The Beast of Boonville was a giant sloth reported from Boonville, Indiana in the United States in 1936 and
1937. The creature allegedly originated in Mexico.
The first report of the animal came in 1936, when fisherman Ralph Duff reported that a large hairy animal had torn his dog to shreds. Duff's wife saw the animal, which ran off when she screamed, and said that it was a "towering monster larger than a bear". Ralph Duff believed it was an ape, and set up bear traps along the river to catch it.
On 13 August the following year, Mrs. Duff again saw the animal, which she compared to a giant ape. After that date, residents of Boonville reported hearing "blood-curdling shrieks and yells". Posses began searching the river bottoms cautiously in the hope of tracking the beast to its lair. A police dog was reportedly mauled "so bad it had to be shot".
On 18 August a man entered the Boonville newspaper office and declared that the animal was a giant sloth which he and his uncle had captured during an expedition to Mexico two years previously. "He said they lost it near Evansville and never had found a trace of it since. He was uncertain if it was two-toed or three-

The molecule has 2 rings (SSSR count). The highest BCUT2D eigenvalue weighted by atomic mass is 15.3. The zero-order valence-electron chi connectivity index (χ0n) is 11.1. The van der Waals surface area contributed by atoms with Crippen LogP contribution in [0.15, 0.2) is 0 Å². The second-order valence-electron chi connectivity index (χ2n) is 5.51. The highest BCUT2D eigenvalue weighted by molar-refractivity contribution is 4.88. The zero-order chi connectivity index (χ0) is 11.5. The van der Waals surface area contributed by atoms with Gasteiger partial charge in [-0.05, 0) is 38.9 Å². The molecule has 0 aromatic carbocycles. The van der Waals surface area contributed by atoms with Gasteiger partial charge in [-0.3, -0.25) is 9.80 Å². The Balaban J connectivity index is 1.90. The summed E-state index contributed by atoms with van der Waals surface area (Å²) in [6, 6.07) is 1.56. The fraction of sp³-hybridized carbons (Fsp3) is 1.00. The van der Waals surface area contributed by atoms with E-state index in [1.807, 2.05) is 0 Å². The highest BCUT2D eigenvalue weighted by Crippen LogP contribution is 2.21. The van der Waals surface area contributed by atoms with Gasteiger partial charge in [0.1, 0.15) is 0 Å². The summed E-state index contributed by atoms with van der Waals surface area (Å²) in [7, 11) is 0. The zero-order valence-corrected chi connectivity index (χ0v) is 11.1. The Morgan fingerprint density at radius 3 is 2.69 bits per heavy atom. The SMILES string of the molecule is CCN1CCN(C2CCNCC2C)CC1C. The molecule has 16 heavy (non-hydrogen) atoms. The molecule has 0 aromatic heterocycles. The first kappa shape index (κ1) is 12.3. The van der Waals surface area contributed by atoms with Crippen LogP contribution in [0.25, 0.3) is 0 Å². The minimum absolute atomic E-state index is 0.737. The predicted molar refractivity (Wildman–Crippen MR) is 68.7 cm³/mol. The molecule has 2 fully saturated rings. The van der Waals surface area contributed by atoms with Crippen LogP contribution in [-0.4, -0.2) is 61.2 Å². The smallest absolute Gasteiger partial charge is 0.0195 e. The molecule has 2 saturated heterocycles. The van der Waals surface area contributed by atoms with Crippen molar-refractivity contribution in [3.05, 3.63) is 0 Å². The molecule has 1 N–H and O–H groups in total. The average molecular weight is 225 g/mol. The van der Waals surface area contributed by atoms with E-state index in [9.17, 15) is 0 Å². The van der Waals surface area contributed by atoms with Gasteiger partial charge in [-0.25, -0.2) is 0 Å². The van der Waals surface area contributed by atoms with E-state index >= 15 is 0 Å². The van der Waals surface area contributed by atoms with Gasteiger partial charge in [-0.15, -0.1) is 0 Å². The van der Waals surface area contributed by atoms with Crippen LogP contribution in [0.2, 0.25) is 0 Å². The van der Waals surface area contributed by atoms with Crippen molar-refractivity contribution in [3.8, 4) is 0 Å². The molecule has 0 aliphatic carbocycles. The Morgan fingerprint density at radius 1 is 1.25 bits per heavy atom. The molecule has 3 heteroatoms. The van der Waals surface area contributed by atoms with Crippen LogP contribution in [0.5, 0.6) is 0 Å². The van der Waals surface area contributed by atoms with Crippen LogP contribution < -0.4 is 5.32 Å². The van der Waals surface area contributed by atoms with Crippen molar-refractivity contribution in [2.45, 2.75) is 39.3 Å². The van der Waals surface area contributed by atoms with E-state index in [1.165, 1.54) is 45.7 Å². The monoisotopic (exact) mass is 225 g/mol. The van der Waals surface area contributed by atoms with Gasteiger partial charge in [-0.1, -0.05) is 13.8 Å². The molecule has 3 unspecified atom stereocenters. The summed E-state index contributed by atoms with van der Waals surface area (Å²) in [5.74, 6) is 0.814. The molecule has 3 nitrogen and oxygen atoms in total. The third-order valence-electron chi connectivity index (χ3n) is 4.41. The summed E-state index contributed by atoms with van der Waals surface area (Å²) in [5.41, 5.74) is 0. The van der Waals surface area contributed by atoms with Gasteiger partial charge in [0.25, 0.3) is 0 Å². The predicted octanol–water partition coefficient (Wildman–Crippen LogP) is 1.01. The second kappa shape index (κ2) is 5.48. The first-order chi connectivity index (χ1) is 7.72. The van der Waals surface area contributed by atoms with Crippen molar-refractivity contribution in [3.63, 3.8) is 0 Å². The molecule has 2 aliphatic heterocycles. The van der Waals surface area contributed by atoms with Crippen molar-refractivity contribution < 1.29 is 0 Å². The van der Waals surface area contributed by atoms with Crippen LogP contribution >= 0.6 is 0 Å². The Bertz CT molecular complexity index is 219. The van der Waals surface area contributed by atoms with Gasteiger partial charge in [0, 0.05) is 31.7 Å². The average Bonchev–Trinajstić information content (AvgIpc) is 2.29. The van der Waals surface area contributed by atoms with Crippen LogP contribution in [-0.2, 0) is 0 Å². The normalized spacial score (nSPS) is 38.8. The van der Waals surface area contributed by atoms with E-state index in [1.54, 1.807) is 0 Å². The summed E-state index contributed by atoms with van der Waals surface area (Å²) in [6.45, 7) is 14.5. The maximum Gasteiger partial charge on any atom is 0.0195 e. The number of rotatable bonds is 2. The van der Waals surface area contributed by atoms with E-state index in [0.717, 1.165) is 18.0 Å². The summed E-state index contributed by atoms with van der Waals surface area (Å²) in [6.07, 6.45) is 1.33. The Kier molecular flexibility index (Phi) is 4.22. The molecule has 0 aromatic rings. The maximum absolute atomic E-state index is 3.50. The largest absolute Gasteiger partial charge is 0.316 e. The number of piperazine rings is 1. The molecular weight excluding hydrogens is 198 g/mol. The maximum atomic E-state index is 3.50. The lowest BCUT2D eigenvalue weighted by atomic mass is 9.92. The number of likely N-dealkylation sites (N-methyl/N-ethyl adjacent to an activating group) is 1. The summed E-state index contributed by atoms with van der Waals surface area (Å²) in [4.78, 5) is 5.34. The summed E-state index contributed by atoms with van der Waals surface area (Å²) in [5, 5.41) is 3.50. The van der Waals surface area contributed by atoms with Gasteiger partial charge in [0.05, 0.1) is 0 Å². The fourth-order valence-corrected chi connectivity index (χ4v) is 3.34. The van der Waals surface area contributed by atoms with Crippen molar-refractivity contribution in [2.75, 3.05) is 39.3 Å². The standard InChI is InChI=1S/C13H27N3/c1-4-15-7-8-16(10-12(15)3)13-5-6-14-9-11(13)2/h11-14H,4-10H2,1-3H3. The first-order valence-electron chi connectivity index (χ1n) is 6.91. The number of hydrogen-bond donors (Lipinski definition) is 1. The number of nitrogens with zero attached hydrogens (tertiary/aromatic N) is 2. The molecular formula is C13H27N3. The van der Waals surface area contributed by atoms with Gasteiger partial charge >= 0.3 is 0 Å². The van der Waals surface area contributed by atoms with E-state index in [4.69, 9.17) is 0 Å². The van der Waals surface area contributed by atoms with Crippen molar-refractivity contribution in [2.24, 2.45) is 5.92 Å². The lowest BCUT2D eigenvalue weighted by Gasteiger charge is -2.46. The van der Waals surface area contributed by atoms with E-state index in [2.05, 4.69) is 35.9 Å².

toed, but averred that sloths came in both varieties". Other locals also claimed to have seen an empty circus truck in the area. On 19 August the hunt was abandoned. The next month, a man wrote to The Republic suggesting the story had been made up by farmers to prevent people from picking their blackberries.
- Cryptomundo >> Giant Sloth in Ohio River Valley?
- Sounds Like a Bear Yarn" Hammond Times, 16 August 1937
- 3.0 3.1 "Sloth Scares the Boonville Natives" Hammond Times, 18 August 1937
- 4.0 4.1 "Monsters (In Season)" The Republic, 16 September 1937